These philosophies set a cultural bomb that was meant to annihilate a people’s belief in their names, their languages, their environment, in their heritage of struggle, in their unity, in their capacities and in themselves as collective human beings who happen to look different from them. If Africa is not achieving, it is because it has become a wasteland of non-achievers whose deceived psychological hope is to identify with that which is most removed from who they are, giving them a foreign and distorted perception of their ethos. So much so that it is becoming increasingly difficult to identify who an African is. Is it the English-speaking (Anglophone), black-skinned, French romancing (Fracophone), curly-haired (Lusophone) or the Portuguese-speaking mix (Mulato) who has been elevated to a human being because half of his blood is from the holy genes of the Portuguese male? Is it not ironic that the academic world should accept as fact those theories about Africans by people who are known for telling lies about Africa and distorting that which is real in order to influence negative perceptions of Africa?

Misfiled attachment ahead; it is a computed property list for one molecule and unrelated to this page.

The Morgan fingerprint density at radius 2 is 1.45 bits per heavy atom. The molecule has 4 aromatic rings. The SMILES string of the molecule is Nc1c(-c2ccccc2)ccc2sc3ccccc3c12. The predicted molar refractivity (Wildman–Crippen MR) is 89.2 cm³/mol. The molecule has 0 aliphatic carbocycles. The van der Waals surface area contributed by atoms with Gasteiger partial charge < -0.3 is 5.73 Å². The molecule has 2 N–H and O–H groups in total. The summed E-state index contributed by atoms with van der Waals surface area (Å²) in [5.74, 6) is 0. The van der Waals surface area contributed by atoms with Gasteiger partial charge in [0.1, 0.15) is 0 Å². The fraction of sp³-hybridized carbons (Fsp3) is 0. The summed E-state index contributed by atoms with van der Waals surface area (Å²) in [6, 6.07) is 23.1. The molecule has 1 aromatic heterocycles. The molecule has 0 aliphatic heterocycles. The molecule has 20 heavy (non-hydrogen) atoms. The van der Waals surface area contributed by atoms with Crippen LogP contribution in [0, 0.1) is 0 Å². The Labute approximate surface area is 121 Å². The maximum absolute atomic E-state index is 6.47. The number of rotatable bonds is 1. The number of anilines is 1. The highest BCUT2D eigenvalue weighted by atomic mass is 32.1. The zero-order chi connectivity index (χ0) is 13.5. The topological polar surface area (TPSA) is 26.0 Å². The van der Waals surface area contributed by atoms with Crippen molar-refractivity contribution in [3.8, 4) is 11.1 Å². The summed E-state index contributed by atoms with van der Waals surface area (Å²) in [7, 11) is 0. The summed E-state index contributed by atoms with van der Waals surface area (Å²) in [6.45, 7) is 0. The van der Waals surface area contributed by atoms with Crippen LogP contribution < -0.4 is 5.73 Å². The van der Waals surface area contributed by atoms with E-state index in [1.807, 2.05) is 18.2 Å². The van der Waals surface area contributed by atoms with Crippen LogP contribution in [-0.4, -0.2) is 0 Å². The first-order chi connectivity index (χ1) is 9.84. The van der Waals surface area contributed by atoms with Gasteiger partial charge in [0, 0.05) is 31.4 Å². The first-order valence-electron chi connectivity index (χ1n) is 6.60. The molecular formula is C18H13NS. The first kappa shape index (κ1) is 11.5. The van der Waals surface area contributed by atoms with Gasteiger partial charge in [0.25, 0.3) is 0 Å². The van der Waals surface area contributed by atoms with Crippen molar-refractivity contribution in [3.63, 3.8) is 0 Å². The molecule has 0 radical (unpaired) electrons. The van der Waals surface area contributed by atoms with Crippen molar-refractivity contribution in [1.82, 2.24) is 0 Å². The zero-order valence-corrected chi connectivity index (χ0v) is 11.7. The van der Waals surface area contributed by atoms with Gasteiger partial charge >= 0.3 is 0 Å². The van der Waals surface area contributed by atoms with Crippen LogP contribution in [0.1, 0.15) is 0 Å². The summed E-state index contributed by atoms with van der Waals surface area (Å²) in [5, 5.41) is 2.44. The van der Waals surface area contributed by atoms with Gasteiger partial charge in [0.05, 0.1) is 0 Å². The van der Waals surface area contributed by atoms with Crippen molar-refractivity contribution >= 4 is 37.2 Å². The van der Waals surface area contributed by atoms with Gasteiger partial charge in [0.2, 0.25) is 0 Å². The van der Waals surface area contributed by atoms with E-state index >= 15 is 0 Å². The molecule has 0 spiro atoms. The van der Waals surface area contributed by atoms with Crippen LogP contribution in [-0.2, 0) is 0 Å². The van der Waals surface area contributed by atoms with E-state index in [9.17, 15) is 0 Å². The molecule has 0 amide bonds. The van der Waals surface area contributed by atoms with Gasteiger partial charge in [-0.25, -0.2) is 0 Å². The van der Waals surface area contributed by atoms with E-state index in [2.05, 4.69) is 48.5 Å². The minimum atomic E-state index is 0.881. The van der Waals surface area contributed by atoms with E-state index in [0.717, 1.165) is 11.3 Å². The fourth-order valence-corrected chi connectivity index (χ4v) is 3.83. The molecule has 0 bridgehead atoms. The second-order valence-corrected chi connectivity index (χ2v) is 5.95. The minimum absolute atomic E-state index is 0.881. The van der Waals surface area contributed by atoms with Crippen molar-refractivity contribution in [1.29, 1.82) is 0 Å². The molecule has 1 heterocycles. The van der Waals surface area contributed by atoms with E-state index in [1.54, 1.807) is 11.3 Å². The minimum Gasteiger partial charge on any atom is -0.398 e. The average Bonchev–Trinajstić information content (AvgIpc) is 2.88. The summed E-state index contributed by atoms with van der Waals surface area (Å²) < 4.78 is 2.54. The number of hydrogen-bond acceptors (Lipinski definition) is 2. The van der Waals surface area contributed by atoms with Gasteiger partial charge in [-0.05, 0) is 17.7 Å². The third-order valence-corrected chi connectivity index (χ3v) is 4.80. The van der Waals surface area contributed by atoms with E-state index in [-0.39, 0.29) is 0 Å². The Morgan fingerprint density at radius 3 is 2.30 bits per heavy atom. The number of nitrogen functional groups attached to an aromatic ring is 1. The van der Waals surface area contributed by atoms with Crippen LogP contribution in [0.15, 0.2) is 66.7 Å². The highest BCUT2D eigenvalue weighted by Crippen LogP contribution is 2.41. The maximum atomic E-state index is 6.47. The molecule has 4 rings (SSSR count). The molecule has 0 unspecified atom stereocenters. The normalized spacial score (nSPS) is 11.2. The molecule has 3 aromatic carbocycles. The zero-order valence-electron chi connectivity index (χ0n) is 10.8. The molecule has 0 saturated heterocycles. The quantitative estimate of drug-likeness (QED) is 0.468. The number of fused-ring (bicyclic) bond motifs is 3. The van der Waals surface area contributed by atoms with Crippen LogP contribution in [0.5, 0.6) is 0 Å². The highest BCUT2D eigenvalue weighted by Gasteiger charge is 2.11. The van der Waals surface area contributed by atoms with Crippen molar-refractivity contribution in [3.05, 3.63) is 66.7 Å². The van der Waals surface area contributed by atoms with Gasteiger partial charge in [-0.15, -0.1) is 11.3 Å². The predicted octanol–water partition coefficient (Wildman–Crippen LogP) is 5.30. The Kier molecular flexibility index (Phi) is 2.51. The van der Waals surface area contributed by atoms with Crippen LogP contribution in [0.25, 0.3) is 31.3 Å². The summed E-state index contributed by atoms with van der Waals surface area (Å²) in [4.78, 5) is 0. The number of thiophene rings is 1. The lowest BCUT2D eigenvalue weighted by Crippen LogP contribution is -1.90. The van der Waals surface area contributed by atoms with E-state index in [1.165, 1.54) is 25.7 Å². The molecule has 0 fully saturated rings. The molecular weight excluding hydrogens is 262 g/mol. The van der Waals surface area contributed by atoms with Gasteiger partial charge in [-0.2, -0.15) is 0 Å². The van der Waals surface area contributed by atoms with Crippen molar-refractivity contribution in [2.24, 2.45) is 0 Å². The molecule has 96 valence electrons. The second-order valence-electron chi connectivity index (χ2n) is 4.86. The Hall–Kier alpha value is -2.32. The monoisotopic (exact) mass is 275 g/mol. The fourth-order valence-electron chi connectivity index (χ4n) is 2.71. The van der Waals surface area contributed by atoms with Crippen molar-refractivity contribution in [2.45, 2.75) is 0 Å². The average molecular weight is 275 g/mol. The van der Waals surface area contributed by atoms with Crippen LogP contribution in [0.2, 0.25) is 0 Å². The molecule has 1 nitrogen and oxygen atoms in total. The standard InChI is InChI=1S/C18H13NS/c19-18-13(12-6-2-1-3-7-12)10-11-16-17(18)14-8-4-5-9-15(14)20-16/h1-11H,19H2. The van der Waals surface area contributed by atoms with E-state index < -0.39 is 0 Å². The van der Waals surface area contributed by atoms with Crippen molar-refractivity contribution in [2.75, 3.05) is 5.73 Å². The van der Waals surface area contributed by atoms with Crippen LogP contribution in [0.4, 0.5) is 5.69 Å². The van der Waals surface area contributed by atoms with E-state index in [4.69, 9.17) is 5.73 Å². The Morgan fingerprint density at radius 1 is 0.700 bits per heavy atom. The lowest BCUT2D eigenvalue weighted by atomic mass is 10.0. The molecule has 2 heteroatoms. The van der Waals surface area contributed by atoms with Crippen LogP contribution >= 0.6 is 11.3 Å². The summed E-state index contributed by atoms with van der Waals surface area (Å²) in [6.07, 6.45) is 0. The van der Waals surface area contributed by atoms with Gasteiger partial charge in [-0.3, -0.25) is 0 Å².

What Burden Do Modern Scholars Bear?

These modern scholars should not be named among the elite when the African and African-American child continues to suffer self-hate because of the systematic enhancement of negative, psychologically-seducing, pedagogical principles that have reduced people of African origin to a position of a non-cultured people. Fashioners of assessment instruments like the Bell Curve should be asked to apologize to the entire academic community. And sad indeed are the educators who buy into these degrading frameworks. Educators of good repute must protect the integrity of the minority child, especially the African male child.

It is to this glaring influence that Africa’s story be retold and rewritten by African scholars (and any other scholars who might have some ounce of moral fiber). Those who have triumphantly overcome and dismantled the philosophical web that had entrapped them are the only ones capable of telling the truth about themselves. It is their struggle to seize their creativity in history through control of the means of social and collective self-definition. It is returning to their roots to find a heritage that is next to none and still lingers among the masses.

There Is Hope Only When the Curriculum Becomes Relevant